True to form, dictators in closed societies are the last to know or care about changes in public opinion.
At the height of the Vietnam War the New Yorker writer Michael J. Arlen published a short but evocative piece that, like any good criticism, gave clarity to key events in that decade. In Living Room War, he played out the effects of a nation witnessing its own atrocities almost as they happened. “Shooting bloody” was soon to become the norm for reporters embedded with our troops caught in that quagmire. Americans could not help but notice the horrific attempts to fight a war in the jungle, or the United States’ massive efforts to bomb the North Vietnamese into submission.
The article published in October of 1966 and later included in a book of essays was barely 2000 words long: a short summation of the efforts of war reporters like CBS’s Morley Safer, who covered the actions of Marines in the Mekong Delta. Images of troops and snipers being fired upon were part of the reporting, which CBS was anxious to add to the studio-based “tell” stories that were common at the time. Footage from the field was quickly edited onboard a plane routed to Tokyo, where it was uplinked via satellite to CBS’s Broadcast Center on West 57th Street in New York. The network concluded that it was all well and good to have Walter Cronkite describe the day’s fighting. But they wanted to add the hastily edited reports about the close-range carnage in front of viewers, even during the dinner hour. It is worth remembering that most Americans regularly watched one of the three network evening newscasts: what another critic likened to a daily gathering at the “national hearth.”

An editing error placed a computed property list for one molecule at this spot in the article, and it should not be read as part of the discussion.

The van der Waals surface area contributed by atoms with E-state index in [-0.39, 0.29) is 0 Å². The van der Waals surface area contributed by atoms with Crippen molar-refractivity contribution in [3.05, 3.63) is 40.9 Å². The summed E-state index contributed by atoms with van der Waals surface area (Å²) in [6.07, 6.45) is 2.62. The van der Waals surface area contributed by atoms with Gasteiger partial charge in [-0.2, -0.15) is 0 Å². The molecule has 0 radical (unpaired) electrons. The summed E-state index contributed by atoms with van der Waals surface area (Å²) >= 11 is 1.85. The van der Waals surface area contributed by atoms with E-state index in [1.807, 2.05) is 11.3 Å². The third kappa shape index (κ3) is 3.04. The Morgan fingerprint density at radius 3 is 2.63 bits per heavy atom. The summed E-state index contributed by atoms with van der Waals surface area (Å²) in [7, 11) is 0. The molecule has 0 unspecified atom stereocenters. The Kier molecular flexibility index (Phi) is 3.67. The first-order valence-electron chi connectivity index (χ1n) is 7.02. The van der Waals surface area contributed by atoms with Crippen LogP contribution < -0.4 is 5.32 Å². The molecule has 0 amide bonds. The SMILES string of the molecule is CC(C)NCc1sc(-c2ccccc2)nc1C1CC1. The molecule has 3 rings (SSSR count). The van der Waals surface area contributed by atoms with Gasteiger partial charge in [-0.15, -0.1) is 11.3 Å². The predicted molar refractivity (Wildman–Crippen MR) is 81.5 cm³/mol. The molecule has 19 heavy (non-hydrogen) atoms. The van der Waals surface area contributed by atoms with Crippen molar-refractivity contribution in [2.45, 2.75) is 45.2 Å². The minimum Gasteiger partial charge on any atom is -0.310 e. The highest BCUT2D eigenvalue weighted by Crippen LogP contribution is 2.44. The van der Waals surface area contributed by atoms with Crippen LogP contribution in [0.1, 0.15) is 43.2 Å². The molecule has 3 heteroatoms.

Arlen’s article title was enough to suggest what had changed with the advent of portable video equipment and satellite links. The ability of politicians and citizens to insulate themselves from the effects of war was vanishing. The costs were not to be measured using static slides of casualty numbers or a few wire-service photos. Wars were about to be personalized by embedded reporters and camera crews who took their chances along with the troops. Arlen’s article title was enough for us to suddenly realize the sea change in war coverage that was underway. Even then, Lyndon Johnson began to realize that “his” war was going to lose support. Fifty-Eight thousand Americans were lost before the U.S. retreated.
These days I think of this article, admiring what a good media critic can do, but also pointing to the obvious reasons for the unprecedented international revulsion of Vladimir Putin and the Russian Army. No one can remain unmoved by the wrenching video segments of families in Ukraine struggling to survive the relentless onslaught.
True to form, dictators in closed societies are the last to know or care about changes in public opinion. But one could conclude that near total press censorship in Russia may not be enough to insulate ordinary citizens from the horrors their government is visiting upon Ukraine. Russia is not a perfectly closed society, especially with the flow of news and information still coming into the country via the internet. As Arlen might have predicted, ordinary Russians will soon see videos that will help explain why most of the rest of the civilized world has put their society on a path to financial destruction.